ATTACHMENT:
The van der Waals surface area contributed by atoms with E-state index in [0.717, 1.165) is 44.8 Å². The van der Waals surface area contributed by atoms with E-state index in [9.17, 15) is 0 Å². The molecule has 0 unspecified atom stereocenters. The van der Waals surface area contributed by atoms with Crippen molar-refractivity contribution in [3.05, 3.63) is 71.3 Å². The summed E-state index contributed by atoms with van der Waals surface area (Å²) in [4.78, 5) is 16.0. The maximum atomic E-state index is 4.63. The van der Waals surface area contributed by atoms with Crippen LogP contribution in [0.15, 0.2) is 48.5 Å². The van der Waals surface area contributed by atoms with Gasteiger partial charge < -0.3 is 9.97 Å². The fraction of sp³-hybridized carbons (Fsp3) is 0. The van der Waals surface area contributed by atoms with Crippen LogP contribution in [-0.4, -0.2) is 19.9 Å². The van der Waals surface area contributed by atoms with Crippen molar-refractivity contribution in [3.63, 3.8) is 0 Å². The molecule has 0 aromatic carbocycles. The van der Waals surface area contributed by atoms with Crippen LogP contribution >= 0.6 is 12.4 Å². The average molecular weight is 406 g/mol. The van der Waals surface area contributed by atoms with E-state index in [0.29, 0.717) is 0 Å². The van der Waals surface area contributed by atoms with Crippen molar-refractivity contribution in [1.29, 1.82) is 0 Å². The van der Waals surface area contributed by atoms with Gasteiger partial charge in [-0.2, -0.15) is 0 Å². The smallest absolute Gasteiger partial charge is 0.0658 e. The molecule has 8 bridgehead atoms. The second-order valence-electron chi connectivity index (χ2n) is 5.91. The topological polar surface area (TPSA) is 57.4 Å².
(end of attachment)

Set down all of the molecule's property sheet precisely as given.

The van der Waals surface area contributed by atoms with E-state index in [0.717, 1.165) is 44.8 Å². The van der Waals surface area contributed by atoms with E-state index in [9.17, 15) is 0 Å². The molecule has 0 unspecified atom stereocenters. The van der Waals surface area contributed by atoms with Crippen molar-refractivity contribution in [3.05, 3.63) is 71.3 Å². The summed E-state index contributed by atoms with van der Waals surface area (Å²) in [4.78, 5) is 16.0. The maximum atomic E-state index is 4.63. The van der Waals surface area contributed by atoms with Crippen LogP contribution in [0.15, 0.2) is 48.5 Å². The van der Waals surface area contributed by atoms with Gasteiger partial charge < -0.3 is 9.97 Å². The fraction of sp³-hybridized carbons (Fsp3) is 0. The van der Waals surface area contributed by atoms with Crippen LogP contribution in [-0.4, -0.2) is 19.9 Å². The van der Waals surface area contributed by atoms with Crippen molar-refractivity contribution in [3.63, 3.8) is 0 Å². The molecule has 0 aromatic carbocycles. The van der Waals surface area contributed by atoms with Crippen LogP contribution >= 0.6 is 12.4 Å². The average molecular weight is 406 g/mol. The van der Waals surface area contributed by atoms with E-state index in [0.29, 0.717) is 0 Å². The van der Waals surface area contributed by atoms with Crippen molar-refractivity contribution in [1.29, 1.82) is 0 Å². The van der Waals surface area contributed by atoms with Gasteiger partial charge in [-0.2, -0.15) is 0 Å². The smallest absolute Gasteiger partial charge is 0.0658 e. The molecule has 8 bridgehead atoms. The second-order valence-electron chi connectivity index (χ2n) is 5.91. The topological polar surface area (TPSA) is 57.4 Å².